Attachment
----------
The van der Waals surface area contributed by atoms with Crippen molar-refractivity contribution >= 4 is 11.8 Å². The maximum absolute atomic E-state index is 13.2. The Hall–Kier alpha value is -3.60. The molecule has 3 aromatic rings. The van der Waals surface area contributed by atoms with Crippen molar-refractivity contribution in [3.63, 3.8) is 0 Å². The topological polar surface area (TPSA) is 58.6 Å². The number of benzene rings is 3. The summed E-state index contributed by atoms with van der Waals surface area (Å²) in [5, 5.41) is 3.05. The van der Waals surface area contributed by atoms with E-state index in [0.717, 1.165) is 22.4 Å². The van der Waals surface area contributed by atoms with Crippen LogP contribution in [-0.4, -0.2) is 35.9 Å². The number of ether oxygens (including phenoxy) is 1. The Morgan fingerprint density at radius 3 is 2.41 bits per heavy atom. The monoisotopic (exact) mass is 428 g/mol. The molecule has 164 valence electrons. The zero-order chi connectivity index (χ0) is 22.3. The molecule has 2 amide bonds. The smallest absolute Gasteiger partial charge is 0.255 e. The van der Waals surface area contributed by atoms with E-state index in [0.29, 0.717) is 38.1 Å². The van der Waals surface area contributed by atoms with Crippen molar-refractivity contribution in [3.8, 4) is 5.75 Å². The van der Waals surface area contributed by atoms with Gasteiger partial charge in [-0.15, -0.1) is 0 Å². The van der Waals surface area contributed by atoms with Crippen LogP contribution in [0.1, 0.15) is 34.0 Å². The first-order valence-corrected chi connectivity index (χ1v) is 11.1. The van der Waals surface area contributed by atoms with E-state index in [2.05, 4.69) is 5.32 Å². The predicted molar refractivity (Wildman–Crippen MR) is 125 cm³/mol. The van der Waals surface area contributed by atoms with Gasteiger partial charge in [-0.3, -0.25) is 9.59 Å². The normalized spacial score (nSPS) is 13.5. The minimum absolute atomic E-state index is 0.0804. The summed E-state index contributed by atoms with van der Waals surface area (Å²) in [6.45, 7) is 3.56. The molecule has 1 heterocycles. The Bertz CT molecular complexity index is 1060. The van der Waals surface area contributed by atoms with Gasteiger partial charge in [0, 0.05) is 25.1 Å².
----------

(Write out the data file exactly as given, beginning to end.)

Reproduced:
The van der Waals surface area contributed by atoms with Crippen molar-refractivity contribution >= 4 is 11.8 Å². The maximum absolute atomic E-state index is 13.2. The Hall–Kier alpha value is -3.60. The molecule has 3 aromatic rings. The van der Waals surface area contributed by atoms with Crippen molar-refractivity contribution in [3.63, 3.8) is 0 Å². The topological polar surface area (TPSA) is 58.6 Å². The number of benzene rings is 3. The summed E-state index contributed by atoms with van der Waals surface area (Å²) in [5, 5.41) is 3.05. The van der Waals surface area contributed by atoms with E-state index in [0.717, 1.165) is 22.4 Å². The van der Waals surface area contributed by atoms with Crippen LogP contribution in [-0.4, -0.2) is 35.9 Å². The number of ether oxygens (including phenoxy) is 1. The Morgan fingerprint density at radius 3 is 2.41 bits per heavy atom. The monoisotopic (exact) mass is 428 g/mol. The molecule has 164 valence electrons. The zero-order chi connectivity index (χ0) is 22.3. The molecule has 2 amide bonds. The smallest absolute Gasteiger partial charge is 0.255 e. The van der Waals surface area contributed by atoms with E-state index in [0.29, 0.717) is 38.1 Å². The van der Waals surface area contributed by atoms with Crippen molar-refractivity contribution in [3.8, 4) is 5.75 Å². The van der Waals surface area contributed by atoms with Gasteiger partial charge in [-0.15, -0.1) is 0 Å². The van der Waals surface area contributed by atoms with Crippen LogP contribution in [0.1, 0.15) is 34.0 Å². The first-order valence-corrected chi connectivity index (χ1v) is 11.1. The van der Waals surface area contributed by atoms with E-state index in [2.05, 4.69) is 5.32 Å². The predicted molar refractivity (Wildman–Crippen MR) is 125 cm³/mol. The van der Waals surface area contributed by atoms with Gasteiger partial charge in [-0.3, -0.25) is 9.59 Å². The normalized spacial score (nSPS) is 13.5. The minimum absolute atomic E-state index is 0.0804. The summed E-state index contributed by atoms with van der Waals surface area (Å²) in [6.45, 7) is 3.56. The molecule has 1 heterocycles. The Bertz CT molecular complexity index is 1060. The van der Waals surface area contributed by atoms with Gasteiger partial charge in [0, 0.05) is 25.1 Å².